This stuff just paints on. Seriously, you just paint it. It goes on pink and dries red. Once it’s dry, you have a thick rubbery membrane that is very waterproof. It takes two coats to make sure the cement board is sealed, so the first coat is applied with a roller left to right, and the second coat is applied up and down. This way, you can seal the board in two different directions. Make sure you have good ventilation as this stuff can leave you trippin’ something awful.



I actually painted the Redgard over the lip of the tub so that there was one continuous membrane from the base of the tub to the top of the cement board. I bought two gallons of the Redgard and had to open the second gallon to finish off the tub, so I used the remainder of what I had on the floor.

After waterproofing, I took to tiling the large porcelain tiles in the tub surround. The greatest amount of difficulty I had came in cutting these tiles. I tried using my buddy’s score and snap tool, but with the 3/8″ porcelain, the line was very apt to drift and rarely snapped it straight. So, I borrowed a wet saw from a contractor friend of mine that he wasn’t using.

When I first tried using the thing, I had an awful time. The tile wanted to pull to one side of the line and never cut square. After examining the blade, I quickly determined it needed replaced. Here’s a key point I feel I’ve said 20 times in this blog: sharp tools make all the difference. After changing the blade, it worked flawlessly.

Mortaring the large tiles on the wall was only a pain because of the type of mortar I had to use. The tiles required a 1/2″ thick bed of latex modified mortar. I imagine the latex was essential so that the mortar could flex a bit to deal with the large size of the tile… but that’s no scientific observation.



Towards the end of laying the tiles, I settled on just back buttering the tiles since I wasn’t good at all at mortaring the wall. I also might have had too thin of a mix.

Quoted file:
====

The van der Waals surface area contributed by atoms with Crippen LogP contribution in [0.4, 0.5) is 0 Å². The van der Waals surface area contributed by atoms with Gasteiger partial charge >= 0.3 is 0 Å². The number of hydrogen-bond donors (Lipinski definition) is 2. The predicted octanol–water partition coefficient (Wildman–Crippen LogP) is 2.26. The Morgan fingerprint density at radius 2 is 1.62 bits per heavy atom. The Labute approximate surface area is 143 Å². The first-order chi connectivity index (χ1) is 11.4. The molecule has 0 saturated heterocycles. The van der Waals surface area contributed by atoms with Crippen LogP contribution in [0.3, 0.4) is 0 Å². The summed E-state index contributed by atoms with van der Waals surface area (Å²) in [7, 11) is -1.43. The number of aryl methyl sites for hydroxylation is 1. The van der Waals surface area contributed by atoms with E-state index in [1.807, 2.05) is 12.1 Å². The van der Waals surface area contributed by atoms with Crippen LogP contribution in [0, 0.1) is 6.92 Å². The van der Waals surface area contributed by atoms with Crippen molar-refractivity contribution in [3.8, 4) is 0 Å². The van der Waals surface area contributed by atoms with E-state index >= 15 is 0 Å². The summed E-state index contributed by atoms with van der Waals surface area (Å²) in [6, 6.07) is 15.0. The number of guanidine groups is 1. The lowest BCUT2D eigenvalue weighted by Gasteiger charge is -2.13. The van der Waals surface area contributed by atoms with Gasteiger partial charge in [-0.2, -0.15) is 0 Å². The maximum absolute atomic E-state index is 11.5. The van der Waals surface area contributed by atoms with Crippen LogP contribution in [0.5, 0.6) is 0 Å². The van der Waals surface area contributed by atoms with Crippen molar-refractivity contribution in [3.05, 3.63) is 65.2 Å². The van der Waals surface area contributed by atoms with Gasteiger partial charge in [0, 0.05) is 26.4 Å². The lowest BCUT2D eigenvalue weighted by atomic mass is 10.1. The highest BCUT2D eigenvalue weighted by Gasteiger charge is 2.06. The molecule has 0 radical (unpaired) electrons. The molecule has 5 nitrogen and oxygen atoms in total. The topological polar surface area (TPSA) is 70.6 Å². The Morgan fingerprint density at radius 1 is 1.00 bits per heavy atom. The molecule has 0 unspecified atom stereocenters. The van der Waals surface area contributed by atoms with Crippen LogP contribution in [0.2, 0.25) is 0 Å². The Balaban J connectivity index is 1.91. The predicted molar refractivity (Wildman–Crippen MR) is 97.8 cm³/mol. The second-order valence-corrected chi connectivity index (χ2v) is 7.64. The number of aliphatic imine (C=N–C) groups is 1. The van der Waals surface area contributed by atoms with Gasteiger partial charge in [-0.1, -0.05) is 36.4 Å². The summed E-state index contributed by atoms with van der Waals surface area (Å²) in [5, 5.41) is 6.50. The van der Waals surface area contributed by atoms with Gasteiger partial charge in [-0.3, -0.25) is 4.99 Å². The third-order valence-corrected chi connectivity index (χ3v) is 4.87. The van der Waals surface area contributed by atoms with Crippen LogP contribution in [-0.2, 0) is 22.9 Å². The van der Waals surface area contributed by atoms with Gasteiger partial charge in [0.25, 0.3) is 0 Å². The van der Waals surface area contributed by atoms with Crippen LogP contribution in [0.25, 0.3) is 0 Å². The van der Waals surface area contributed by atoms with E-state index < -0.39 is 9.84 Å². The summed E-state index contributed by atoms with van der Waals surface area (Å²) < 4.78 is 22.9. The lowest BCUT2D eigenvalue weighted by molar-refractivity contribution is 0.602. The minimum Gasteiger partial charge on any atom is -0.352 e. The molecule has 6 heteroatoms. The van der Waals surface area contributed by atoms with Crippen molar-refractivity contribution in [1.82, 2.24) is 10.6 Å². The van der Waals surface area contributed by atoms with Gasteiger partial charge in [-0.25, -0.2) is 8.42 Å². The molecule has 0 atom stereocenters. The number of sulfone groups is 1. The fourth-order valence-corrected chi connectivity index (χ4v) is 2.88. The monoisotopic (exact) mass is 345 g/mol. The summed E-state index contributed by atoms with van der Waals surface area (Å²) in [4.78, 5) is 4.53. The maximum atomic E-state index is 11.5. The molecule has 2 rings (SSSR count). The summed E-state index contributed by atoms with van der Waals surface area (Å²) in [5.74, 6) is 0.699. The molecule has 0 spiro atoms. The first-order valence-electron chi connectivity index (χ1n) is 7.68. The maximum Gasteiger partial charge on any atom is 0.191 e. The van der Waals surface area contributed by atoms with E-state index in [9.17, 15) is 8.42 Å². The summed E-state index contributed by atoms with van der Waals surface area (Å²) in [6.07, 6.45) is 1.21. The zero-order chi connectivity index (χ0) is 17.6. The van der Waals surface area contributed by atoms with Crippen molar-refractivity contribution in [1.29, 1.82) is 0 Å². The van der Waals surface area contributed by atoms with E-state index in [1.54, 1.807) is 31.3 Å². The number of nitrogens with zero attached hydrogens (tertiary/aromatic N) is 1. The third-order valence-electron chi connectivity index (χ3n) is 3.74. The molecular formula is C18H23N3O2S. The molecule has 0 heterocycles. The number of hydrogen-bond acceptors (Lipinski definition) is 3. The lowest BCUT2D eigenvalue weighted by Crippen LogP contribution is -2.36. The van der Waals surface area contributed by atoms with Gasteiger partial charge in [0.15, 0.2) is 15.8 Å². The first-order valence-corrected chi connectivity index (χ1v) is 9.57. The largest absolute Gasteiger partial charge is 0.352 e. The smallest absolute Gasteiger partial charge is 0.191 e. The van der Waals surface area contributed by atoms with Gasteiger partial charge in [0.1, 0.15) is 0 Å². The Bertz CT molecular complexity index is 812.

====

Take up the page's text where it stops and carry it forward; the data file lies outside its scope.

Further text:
When it came to the holes that needed cut out for the shower handle, spout, and shower head, I used a 1 3/8″ diamond tipped hole saw. For the large hole, I made a series of holes with the 1 3/8″ and it came out pretty good. In the video, you can see how horrendous the process was, though.

After the tile was done on the wall, I jumped right in to the floor. I used a glazed ceramic classic design that features diamond and octagon shapes. The tile is glued together in 12″ x 12″ sheets which made the process a quick and somewhat enjoyable process. When it came to making cuts in the tile, it got a little more difficult. Sometimes I was just able to cut out certain tiles by cutting the rubberized glue on the back side of the tiles. Other times, I had to make scary rip cuts on the wet saw. There were times I felt my fingers were too close for comfort just holding the sheets on the sliding table of the wet saw.


Now that the tile is finished, I’m going to quickly finish out the wood trim in the bathroom and install the toilet and vanity.

Pellet Stove

It’s hard to describe the comfort one gains when you know you have a way to heat your home. In a way, a house is merely just a house until it can make you truly comfortable. That’s when it becomes more of a home. After firing up my pellet stove, I just sat and stared for a good hour, admiring the coziness that ensued.



Let me just preface this post by saying why I chose a pellet stove.

  1. It was reasonably cheap
  2. It took up a minimal amount of room
  3. It controls the temperature much better than a wood stove
  4. My wife insisted on a visible flame

Concerning finances, I was in no position to fork out the money for an electric furnace, wood boiler system or any other large heating system. I don’t like the idea of buying pallet after pallet of pellets by the ton, but I do like the renewable nature of the fuel. I certainly feel better about burning pellets than I do propane or natural gas.

I started installation with an appropriate hearth. I could have easily forked out the 50 bucks for the cheap looking hearth pads you can buy at the big box store, but I needed practice with real tile anyway. I used 3/8″ porcelain tile on a cement backer board and finished the hearth in one afternoon. I’m not overly fond of tile work but I find it much more pleasant than drywall.